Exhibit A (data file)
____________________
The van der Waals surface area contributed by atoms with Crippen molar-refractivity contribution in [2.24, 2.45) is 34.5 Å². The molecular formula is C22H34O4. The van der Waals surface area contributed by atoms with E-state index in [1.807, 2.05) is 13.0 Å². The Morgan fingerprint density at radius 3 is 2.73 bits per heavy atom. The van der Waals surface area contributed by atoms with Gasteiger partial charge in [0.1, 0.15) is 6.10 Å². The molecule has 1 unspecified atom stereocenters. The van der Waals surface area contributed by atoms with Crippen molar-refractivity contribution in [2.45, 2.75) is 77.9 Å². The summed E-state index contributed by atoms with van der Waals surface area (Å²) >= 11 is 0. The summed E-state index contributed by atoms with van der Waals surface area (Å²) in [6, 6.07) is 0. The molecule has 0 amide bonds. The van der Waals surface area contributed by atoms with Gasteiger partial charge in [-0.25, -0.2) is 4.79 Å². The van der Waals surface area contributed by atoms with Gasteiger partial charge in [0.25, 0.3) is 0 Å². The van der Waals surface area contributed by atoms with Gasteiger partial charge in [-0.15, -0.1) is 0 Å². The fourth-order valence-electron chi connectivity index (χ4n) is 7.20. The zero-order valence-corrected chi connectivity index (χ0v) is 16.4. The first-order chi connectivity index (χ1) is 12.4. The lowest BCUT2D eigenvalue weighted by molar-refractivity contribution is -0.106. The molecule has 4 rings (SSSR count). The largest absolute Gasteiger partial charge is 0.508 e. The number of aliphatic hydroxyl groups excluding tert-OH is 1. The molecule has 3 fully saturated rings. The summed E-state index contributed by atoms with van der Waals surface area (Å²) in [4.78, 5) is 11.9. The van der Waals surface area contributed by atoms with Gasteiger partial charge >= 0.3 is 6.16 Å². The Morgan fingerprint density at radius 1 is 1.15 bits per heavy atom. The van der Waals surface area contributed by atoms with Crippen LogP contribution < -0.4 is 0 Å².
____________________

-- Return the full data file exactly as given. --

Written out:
The van der Waals surface area contributed by atoms with Crippen molar-refractivity contribution in [2.24, 2.45) is 34.5 Å². The molecular formula is C22H34O4. The van der Waals surface area contributed by atoms with E-state index in [1.807, 2.05) is 13.0 Å². The Morgan fingerprint density at radius 3 is 2.73 bits per heavy atom. The van der Waals surface area contributed by atoms with Gasteiger partial charge in [0.1, 0.15) is 6.10 Å². The molecule has 1 unspecified atom stereocenters. The van der Waals surface area contributed by atoms with Crippen molar-refractivity contribution in [2.45, 2.75) is 77.9 Å². The summed E-state index contributed by atoms with van der Waals surface area (Å²) >= 11 is 0. The summed E-state index contributed by atoms with van der Waals surface area (Å²) in [6, 6.07) is 0. The molecule has 0 amide bonds. The van der Waals surface area contributed by atoms with Gasteiger partial charge in [-0.25, -0.2) is 4.79 Å². The van der Waals surface area contributed by atoms with Gasteiger partial charge in [0.25, 0.3) is 0 Å². The van der Waals surface area contributed by atoms with Gasteiger partial charge in [-0.15, -0.1) is 0 Å². The fourth-order valence-electron chi connectivity index (χ4n) is 7.20. The zero-order valence-corrected chi connectivity index (χ0v) is 16.4. The first-order chi connectivity index (χ1) is 12.4. The lowest BCUT2D eigenvalue weighted by molar-refractivity contribution is -0.106. The molecule has 4 rings (SSSR count). The largest absolute Gasteiger partial charge is 0.508 e. The number of aliphatic hydroxyl groups excluding tert-OH is 1. The molecule has 3 fully saturated rings. The summed E-state index contributed by atoms with van der Waals surface area (Å²) in [4.78, 5) is 11.9. The van der Waals surface area contributed by atoms with Gasteiger partial charge >= 0.3 is 6.16 Å². The Morgan fingerprint density at radius 1 is 1.15 bits per heavy atom. The van der Waals surface area contributed by atoms with Crippen LogP contribution < -0.4 is 0 Å².